Lung Cancer Survivor

Successfully Treated with Targeted Therapy

When Maki Inada, PhD, was diagnosed with Stage IIIB non-small cell lung cancer in 2008, it was completely unexpected. She was healthy and exercised regularly and had never smoked. The doctors quickly discovered that the cancer was caused by a mutation in the epidermal growth factor receptor (EGFR) gene.

Her cancer was successfully treated using the targeted therapy drug erlotinib (an EGFR inhibitor), along with systemic chemotherapy and surgery. Four years later, in the summer of 2012, Maki had a recurrence in the same lung. But after a second lung surgery, she is currently cancer-free.

Maki and her husband, Dr. Jeff Pleiss, live with their daughter in Ithaca, N.Y., where they enjoy hiking, running, biking and swimming. Both Maki and Jeff are biology professors, and Maki speaks often about her cancer experience, particularly with her students.

 

My husband and I had just moved to Ithaca in 2007 from San Francisco. In January, I caught my first cold and had a cough that would not go away for several weeks. I had not yet found a primary-care physician, so my husband suggested that I go to the convenient care clinic.

Luckily, the nurse on call took an X-ray and found a large abnormality, which was a shock. She kept asking me if I had ever smoked. I had not. They gave me antibiotics and told me to come back in three weeks. The repeat X-ray looked the same, so they sent me for further testing. I had a CT scan, a CT-guided biopsy and a PET scan all within a few days and was diagnosed with non-small cell adenocarcinoma.

Luckily, my best friend from graduate school is a pediatric oncologist at a major cancer center. She called and got me an appointment right away with a renowned oncology specialist.

After my examination – and given my Asian, female, nonsmoker status – the oncologist suggested that I take erlotinib. He also recommended standard chemotherapy (carboplatin, taxol). In addition, I had a surgical biopsy in order to get enough of a sample for genetic testing.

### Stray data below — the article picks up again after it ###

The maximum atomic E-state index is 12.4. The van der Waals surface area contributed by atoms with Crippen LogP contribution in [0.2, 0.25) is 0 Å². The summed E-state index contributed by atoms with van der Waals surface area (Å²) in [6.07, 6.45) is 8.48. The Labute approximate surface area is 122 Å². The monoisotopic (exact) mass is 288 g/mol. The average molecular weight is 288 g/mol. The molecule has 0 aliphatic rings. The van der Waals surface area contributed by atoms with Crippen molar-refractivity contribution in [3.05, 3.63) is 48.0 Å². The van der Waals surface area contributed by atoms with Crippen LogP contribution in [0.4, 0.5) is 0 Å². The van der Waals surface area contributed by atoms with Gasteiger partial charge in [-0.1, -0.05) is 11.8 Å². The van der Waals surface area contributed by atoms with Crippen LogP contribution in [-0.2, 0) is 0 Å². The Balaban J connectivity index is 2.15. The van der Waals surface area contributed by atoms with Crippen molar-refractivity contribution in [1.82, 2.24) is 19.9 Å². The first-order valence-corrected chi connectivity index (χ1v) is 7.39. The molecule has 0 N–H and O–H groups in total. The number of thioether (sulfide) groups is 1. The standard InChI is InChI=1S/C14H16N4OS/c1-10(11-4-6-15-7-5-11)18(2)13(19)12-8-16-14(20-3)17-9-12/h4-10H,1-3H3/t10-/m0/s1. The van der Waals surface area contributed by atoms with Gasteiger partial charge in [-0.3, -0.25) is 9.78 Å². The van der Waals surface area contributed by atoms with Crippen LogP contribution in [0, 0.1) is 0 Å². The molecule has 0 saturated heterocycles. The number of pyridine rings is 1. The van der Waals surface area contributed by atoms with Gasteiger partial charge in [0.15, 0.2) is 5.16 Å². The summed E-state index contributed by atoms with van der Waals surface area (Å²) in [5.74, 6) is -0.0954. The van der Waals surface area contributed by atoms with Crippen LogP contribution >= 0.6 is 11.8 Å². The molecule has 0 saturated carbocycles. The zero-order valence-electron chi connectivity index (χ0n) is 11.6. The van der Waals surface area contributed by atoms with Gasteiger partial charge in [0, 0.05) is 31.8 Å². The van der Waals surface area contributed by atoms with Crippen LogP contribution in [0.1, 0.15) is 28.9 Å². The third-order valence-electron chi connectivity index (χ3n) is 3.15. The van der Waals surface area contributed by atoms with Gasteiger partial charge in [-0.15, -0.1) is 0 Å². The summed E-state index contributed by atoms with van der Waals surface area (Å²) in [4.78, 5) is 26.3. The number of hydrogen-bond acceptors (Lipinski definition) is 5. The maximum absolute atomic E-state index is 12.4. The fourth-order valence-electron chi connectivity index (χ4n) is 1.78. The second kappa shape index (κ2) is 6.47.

This all happened very quickly. We were confident in the oncologist’s advice, so we followed his treatment plan. He worked with my oncologist in Ithaca, and I was able to have my treatment close to home.

I had four rounds of intravenous chemotherapy and 12 weeks of oral erlotinib. My chemotherapy infusion was given one day every three weeks. I was very tired during the days following treatment, but with the exception of my hair falling out, I only experienced mild diarrhea and mild acne side effects.

Originally, I was not a candidate for surgery because I was Stage IIIB. I had a 7-centimeter primary tumor in my upper left lobe and two smaller lesions in the lower lobe. The chemotherapy and erlotinib shrank my 7-centimeter tumor to smaller than 2 centimeters, so I was scheduled for an upper left lobectomy on July 2, 2008.

After surgery, I continued taking erlotinib for two years until the summer of 2010. I went off the drug both to avoid inducing resistance mutations but also in order to try to have children. I got pregnant right away and we had a healthy baby girl the following summer!

I was cancer-free and busy with a new baby, and I thought cancer was behind me. But in the summer of 2012, a routine scan discovered two small lesions in my lower left lobe. It was quite a disappointment. Thankfully, the doctors were able to resect a small portion of my lung to remove the lesions. While the recovery from this second surgery was physically less challenging, the emotional recovery has been a bit more difficult.

I feel like there were a few days when I was really, really scared, but Jeff is the eternal optimist and we tried to focus on other things. We try to stay active, and we have great support from our family, colleagues and friends.

I definitely believe targeted therapy is the way of the future for cancer treatment. I was very fortunate to fit the profile and then to have a treatment work so successfully. Of course I know there is no guarantee, but it keeps me focused on doing what is most important each day.

 

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